• Murder (1998) Walsh, John E., Midnight Dreary. Rutgers Univ. Press, 1998: 119-120.
  • Epilepsy (1999) Archives of Neurology June 1999: 646, 740.
  • Carbon Monoxide Poisoning (1999) Albert Donnay

The Smithsonian adds to this list the possible causes of brain tumor, heavy metal poisoning, and the flu. They also briefly describe the most popular theory: that Poe died as a result of a practice called “cooping.”

A site called The Medical Bag expands on the cooping theory, a favorite of “the vast majority of Poe biographies.” The term refers to “a practice in the United States during the 19th century by which innocent people were coerced into voting, often several times, for a particular candidate in an election.” Oftentimes, these people were snatched unawares off the streets, “kept in a room, called the coop” and “given alcohol or drugs in order for them to follow orders. If they refused to cooperate, they would be beaten or even killed.” One darkly comic detail: victims were often forced to change clothes and were even “forced to wear wigs, fake beards, and mustaches as disguises so voting officials at polling stations wouldn’t recognize them.”

This theory is highly plausible. Poe was, after all, found “on the street on Election Day,” and “the place where he was found, Ryan’s Fourth Ward Polls, was both a bar and a place for voting.” Add to this the notoriously violent and corrupt nature of Baltimore elections at the time, and you have a scenario in which the author may very well have been kidnapped, drugged, and beaten to death in a voter fraud scheme. Ultimately, however, we will likely never know for certain what killed Edgar Allan Poe. Perhaps the “Poe Toaster” was attempting all those years to get the story from the source as he communed with his dead 19th century friend year after year. But if that mysterious stranger knows the truth, he ain’t talking either.

Related Content:

5 Hours of Edgar Allan Poe Stories Read by Vincent Price & Basil Rathbone

Édouard Manet Illustrates Edgar Allan Poe’s The Raven, in a French Edition Translated by Stephane Mallarmé (1875)

Download The Complete Works of Edgar Allan Poe: Macabre Stories as Free eBooks & Audio Books

Josh Jones is a writer and musician based in Durham, NC. Follow him at @jdmagness


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Comments (58)
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  • M-R says:

    Cooping would seem to be so very highly likely a solution as to beat the rest into a cocked hat. Only bit of mystery left might be where he was snatched …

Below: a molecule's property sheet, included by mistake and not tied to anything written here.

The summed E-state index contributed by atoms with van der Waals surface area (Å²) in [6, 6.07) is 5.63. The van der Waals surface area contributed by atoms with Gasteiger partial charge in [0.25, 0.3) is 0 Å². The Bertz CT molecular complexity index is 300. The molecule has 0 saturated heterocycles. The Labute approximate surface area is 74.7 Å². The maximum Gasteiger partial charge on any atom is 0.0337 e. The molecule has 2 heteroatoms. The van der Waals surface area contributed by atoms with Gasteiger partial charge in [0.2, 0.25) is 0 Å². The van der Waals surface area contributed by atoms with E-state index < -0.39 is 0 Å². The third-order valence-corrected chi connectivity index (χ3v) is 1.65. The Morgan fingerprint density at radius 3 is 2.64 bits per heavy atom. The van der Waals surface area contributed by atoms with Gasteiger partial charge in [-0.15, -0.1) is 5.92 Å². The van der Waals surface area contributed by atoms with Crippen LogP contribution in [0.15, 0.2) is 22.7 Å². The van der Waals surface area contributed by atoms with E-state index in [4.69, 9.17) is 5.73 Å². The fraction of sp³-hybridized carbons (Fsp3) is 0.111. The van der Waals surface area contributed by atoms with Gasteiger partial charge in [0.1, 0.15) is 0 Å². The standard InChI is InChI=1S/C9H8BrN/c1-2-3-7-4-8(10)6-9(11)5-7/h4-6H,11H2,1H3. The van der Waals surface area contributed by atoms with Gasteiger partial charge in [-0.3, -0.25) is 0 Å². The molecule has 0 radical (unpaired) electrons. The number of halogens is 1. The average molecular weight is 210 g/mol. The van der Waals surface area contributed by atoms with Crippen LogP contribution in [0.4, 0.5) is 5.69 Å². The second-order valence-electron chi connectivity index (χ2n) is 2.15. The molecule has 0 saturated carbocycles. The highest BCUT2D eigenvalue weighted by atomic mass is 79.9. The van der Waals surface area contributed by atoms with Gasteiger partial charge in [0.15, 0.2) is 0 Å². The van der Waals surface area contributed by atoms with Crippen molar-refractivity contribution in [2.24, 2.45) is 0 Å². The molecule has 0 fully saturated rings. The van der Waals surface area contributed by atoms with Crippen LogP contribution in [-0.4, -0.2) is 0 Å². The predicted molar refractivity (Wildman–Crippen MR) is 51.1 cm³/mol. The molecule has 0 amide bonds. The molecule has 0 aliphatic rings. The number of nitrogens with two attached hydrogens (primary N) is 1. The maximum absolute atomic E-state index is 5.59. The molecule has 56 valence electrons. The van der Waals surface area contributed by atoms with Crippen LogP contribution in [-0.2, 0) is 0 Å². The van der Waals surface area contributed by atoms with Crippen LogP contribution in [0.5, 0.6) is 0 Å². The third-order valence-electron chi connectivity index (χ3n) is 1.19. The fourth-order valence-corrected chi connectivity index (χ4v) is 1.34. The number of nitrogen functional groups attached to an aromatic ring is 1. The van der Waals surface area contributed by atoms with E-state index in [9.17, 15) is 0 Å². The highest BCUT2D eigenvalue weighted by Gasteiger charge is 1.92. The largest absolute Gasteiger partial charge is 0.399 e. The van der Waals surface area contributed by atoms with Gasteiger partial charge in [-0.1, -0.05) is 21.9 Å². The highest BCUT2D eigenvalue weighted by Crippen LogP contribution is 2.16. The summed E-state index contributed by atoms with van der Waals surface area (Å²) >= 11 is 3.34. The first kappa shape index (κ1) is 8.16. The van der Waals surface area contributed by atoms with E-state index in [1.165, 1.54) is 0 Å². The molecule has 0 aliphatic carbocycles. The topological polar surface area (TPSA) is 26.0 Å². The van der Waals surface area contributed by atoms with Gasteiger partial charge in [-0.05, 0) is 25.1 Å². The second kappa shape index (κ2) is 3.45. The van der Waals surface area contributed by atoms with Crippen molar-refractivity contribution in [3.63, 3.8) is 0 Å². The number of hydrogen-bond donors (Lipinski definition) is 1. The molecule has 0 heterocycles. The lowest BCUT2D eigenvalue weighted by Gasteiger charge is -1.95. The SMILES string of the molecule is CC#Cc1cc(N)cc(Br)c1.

• Sara Berry says:

    Not a bottle of cognac, I’m sure, but a bottle of Amontillado.

  • bubba horner says:

    Stuff leading up to the cause of death

  • mark says:

    i think you mean amontillado not Amontillado -_-

  • Anonymous says:

    I think that the cooping prediction was right because, of the way it was back then and they have a lot of evidence for it.

  • Anonymous says:

    …Hi

  • Terry Irwin says:

    I regret that Edgar Allan Poe had to die so mysteriously. I am a big fan of his, and would’ve loved to meet him, if I was alive during his day. REST IN PEACE my friend, and favorite author.

  • Meow says:

    I am Edgar Allan Poe.

  • jan oskar hansen says:

    he died of drinks why is it so difficult to accept that

  • it is still a mistery why he died still this day!!!

  • jeff says:

    I KNEW IT WAS YOU

  • Edgar A. Poe says:

    E.A.P. could’ve died any of thoes ways, but he DID die by cooping… or he could be still alive…

  • jon says:

    hey
    he died from drinking kiddo

  • Hannah says:

    I agree he did die from drinking that’s why Sarah ended the engagment

  • Hannah says:

    I agree with u why do u think Sarah broke of the engagement because he couldn’t keep a promise to stop drinking:(

  • Caleb says:

    He didn’t die from drinking, sure he drank halucegenic alcohol but he didn’t over drink it

  • shungbull says:

    he got shot

  • lil timmy says:

    his wifed stabbed him in the back of the head and the raven ate his dead body

  • lil timmy says:

    and then the raven put his beak in his mouth and lived inside him

  • Big Timmy says:

    He got dunked on so hard that he died amd the raped his dead corpose

  • bob says:

    what are the 13 death theories

  • billy says:

    is there any evidence to what yall said

  • lil timmy says:

    @billy hell yeah shungbull yo got me chopped you think we ain’t got evidence on our theries hop off my meat

  • BETER says: